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Why Competent REALTORS Should NOT Have All the Answers

Article by Nate Moquin

Because it’s often the largest investment people make, and most people only buy a few homes in their lifetime, home buyers have a plethora of important questions for their REALTORS before buying. Americans are inherently savvy consumers and are naturally hungry for information when making a large buying decision. But there are certain types of questions that, when answered directly by an agent (instead of connecting you to a qualified professional in that field), can actually be a disservice to you. I’ll explain what I mean with specific examples.

Good real estate agents will ultimately help you find all the answers to the important questions you have. At the end of the day a buyer should feel confident that their agent has provided the appropriate resources for all of their questions. But for an agent to know which questions not to answer directly, takes discipline. Why? When eager, less disciplined agents try to answer questions outside of their profession that they are not qualified to answer, they can get their clients (and themselves) into trouble. The temptation to answer all questions is high because a big part of the value agents provide comes from providing information. Most of us agents want to help in every way we can, and great service is how professionals earn referrals. So, this is tougher to resist than it sounds.

Of the questions we get asked most frequently, many are of the type that we can and should answer for our clients. Examples are: “What do you think of the price of this house?” “Is this basement counted as part of the overall square footage?” “Do you think the sellers will include the appliances?” etc. But there are 3 primary types of questions your agent should never answer directly, though they should always help you find the answer.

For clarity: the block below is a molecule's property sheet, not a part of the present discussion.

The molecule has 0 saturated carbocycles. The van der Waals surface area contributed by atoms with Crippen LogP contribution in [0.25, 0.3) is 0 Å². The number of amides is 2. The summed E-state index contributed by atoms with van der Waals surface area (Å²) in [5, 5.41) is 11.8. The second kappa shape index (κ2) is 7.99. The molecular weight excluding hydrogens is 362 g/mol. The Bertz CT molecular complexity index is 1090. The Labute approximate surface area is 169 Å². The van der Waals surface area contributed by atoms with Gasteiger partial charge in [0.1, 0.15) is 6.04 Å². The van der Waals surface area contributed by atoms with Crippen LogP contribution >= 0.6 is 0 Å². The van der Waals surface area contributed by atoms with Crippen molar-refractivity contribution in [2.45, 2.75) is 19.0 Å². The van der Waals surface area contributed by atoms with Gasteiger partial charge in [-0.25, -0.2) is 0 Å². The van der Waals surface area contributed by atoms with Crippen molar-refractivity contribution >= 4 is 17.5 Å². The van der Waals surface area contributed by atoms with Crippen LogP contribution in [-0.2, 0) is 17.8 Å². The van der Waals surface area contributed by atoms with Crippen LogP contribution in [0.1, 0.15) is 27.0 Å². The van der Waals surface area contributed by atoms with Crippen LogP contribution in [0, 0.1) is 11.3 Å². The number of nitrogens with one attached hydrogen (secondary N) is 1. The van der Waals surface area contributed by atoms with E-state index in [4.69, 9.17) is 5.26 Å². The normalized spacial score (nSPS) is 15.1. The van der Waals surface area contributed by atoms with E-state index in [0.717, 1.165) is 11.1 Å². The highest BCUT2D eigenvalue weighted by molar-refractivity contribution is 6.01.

Here are the 3 types of questions that an agent should NOT answer directly:

1.Questions of opinion. “Does the lake this house is on get really green in the fall?” “How is the crime in this neighborhood?” and “Are the schools good in this area?” are some examples. The problem with answering questions with subjective answers, is, my definition of a “really green” lake or a “good” school may drastically differ from your definition. A buyer moving to Milwaukee, WI who grew up Eau Claire, WI (where I’m from) will almost certainly have a different definition of “low crime” than the local agent they hire in Milwaukee to help them buy a house there.

2.Questions requiring the expertise of a licensed professional in a particular field. These are questions such as “What size is the electrical breaker panel?” “Where are the lot lines?” and “Can I build a shed on this property?” A REALTOR looking at a 200 amp main breaker of an electrical panel may reasonably assume it is a 200 amp panel. But only an electrician can test the panel and know if it is actually a 100 amp panel and the owner just installed the wrong breaker to prevent it from tripping. An agent can be held accountable in some cases, even when citing government maps to show where the lot lines are (though the government cannot be held accountable). The town of the property you want to build a shed on may be one of several towns your REALTOR services, all with different zoning laws. These zoning laws often change from year to year and may also be subject to neighborhood covenants that are even more restrictive.

3.Legal questions. It is not as easy as you might think to identify a legal question. “Will I get my earnest money back if the deal falls apart?” is a fair and common question. It is also an example of legal question which, by law, agents are not permitted to answer. Agents can explain what the contract says regarding what happens to the earnest money, but speculating what will, or should happen if the other party does not agree to release it, is illegal. Answering questions like these can be considered an attempt to practice law, which is illegal if you are not an attorney. “How can I get out of this Offer?” is another example.

So how do we address these issues? A good agent has a database of phone numbers of various government agencies, and will know which agency to call to address a particular type of question. We will also connect you with licensed professionals or provide credible websites that will most efficiently provide the answer you are looking for. A real estate agent that seems willing to answer any question off the top of their head may not actually have your best interest at heart.

For more information on this and other subjects, or call Nate at 715-456-8597 directly. You may also submit questions via email at: